We need the grace of Jesus our good shepherd and Saviour at each time. We are also to learn and follow our good shepherd Jesus. However, this Jesus who came as a human, Son of David, was rejected and despised and finally crucified on the cross outside the city of Jerusalem. As we studied in the parable of tenants, he was thrown out of the vineyard and killed. It was because to their eyes, Jesus was too humble with no majesty in his appearance. At the same time Jesus was a challenge to the establishment of the religious leaders of that time. And seriously, Jesus was not fit to their concept of the Messiah—a Messiah, who, as the Son of David would establish Israel above all nations, destroying Rome as David had conquered all the neighbouring countries. In short all these were mainly because they did not really who Jesus is. So Jesus helps them to think of who he truly is.

Second, Christ is David’s Lord. Look at verses 42-44. “David himself declares in the Book of Psalms: ‘The Lord said to my lord: “Sit at my right hand until I make your enemies a footstool for your feet.”’ David calls him ‘Lord.’ How then can he be his son?” In verse 41 Jesus said, “How is it that they say the Christ is the Son of David?” Jesus’ talking topic is “Christ.” Jesus ascribes this Psalm (110) to David, and is saying that it is a Messianic Psalm. In this Psalm David mentions “The Lord” and “my Lord.” The Lord is YHWH and ‘my Lord,’ ‘Adonai.’ David is making a distinction between the two. YHWH is addressing David’s Adonai; that is, God is addressing his Son, who would be the Christ, the Mediator. Surprisingly David knew the Son of God and called him ‘my Lord.’ This Psalm is about the victory of David’s Lord, the coming Christ.

But the question arose, “How did the scribes understand the Psalm? They needed to clarify their misunderstanding of Messiahship. As we thought of in the first part, when they used the title “Son of David” (18:38-39; Matt 21:9), they clearly envisaged the Messiah as someone who would defeat all Israel’s foes and bring in a new kingdom of David. They thought of David’s Son as similar to David in being, outlook and achievement. They tried to make the Christ, the Son of David, fit to their idea of a narrow nationalism that looked for Israel’s triumph over all its foes. Jesus wanted them to know that the Messiah was not David’s son in that petty sense. To call him Lord meaningfully is to see him as far greater than merely another David.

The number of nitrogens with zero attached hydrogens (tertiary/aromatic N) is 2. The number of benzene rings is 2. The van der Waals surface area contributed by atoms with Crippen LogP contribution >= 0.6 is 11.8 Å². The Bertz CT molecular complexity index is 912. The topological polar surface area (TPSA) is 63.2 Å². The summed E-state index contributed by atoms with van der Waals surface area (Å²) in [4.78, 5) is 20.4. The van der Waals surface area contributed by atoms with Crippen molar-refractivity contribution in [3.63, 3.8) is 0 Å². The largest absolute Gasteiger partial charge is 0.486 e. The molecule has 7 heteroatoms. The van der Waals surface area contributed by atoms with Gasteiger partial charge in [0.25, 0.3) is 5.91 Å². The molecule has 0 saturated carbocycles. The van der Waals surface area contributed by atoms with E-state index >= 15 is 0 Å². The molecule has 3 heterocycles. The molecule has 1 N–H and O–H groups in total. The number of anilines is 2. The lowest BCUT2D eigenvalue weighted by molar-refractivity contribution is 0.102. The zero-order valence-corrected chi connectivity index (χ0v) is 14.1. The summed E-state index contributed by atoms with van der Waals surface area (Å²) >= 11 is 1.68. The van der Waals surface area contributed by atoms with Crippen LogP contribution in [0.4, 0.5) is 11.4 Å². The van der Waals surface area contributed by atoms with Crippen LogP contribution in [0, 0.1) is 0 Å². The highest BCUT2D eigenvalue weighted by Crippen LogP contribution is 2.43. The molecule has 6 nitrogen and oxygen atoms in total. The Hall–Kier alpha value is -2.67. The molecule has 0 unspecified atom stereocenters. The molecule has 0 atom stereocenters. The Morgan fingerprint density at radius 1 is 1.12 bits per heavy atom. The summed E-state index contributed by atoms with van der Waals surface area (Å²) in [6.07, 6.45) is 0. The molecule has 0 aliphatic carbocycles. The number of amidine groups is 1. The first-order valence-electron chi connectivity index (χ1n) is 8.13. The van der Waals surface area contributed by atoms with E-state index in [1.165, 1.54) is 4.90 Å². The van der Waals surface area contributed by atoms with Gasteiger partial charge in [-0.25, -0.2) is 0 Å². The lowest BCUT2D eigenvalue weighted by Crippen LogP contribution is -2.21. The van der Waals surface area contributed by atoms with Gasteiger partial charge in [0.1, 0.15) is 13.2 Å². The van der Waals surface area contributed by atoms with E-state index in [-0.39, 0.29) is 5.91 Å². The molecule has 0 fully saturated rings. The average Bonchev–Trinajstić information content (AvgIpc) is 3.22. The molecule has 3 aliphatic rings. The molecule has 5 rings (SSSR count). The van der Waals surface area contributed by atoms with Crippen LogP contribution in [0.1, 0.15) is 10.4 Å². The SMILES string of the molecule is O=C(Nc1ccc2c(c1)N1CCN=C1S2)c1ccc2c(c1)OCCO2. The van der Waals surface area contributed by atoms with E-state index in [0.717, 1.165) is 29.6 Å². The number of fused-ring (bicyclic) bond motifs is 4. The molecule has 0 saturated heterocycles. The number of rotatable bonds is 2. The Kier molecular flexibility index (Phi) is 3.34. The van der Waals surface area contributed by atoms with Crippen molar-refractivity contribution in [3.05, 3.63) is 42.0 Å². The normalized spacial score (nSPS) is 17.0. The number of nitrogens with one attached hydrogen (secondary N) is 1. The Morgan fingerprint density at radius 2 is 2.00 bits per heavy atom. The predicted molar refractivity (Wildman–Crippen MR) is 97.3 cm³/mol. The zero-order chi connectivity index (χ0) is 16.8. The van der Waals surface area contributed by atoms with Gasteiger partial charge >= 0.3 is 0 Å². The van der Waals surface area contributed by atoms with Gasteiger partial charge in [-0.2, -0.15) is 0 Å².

Then how the Christ David’s Lord became the Lord of all people is clearly shown in New Testament. It is through his death and resurrection. Apostle Peter quoted this Psalm when he testified to Jesus’ resurrection and ascension. He said in Acts 2:32, “God has raised this Jesus to life, and we are all witnesses of the fact. Exalted to the right hand of God…” And then he quoted this Psalm and concluded his message saying, “Therefore let all Israel be assured of this: God has made this Jesus, whom you crucified, both Lord and Christ” (2:34-36). Apostle Paul also said in 1 Corinthians 15:25, as he stressed the power of the resurrection, “For he must reign until he has put all his enemies under his feet.” Also the author of Hebrews said in 10:13, “But when this priest had offered for all time one sacrifice for sins, he sat down at the right hand of God. Since that time he waits for his enemies to be made his footstool.” He is the Lord, the Lord of people’s hearts and lives through his death and resurrection, not through crushing and subduing power like the military conquest.

Based on this Messianic Psalm Jesus wanted them to understand correctly that he is the Christ as David’s Son and also David’s Lord. Human logic fails to understand this. But with spiritual understanding this is marvelous work of God. Jesus is both David’s Son and David’s Lord. Apostle Paul said in Romans 1:3-4, “regarding his Son, who as to his human nature was a descendant of David, and who through the Spirit of holiness was declared with power to be the Son of God by his resurrection from the dead: Jesus Christ our Lord.” And as we studied in Isaiah 11, verse 1 says, “A shoot will come from the stump of Jesse”, and then verse 10 says, “In that day the Root of Jesse will stand as a banner.” Then we read in Revelation 22:16, “I, Jesus, have sent my angel to give you this testimony for the churches. I am the Root and the Offspring of David, and the bright Morning Star.” Jesus is the root as well as the offspring of David.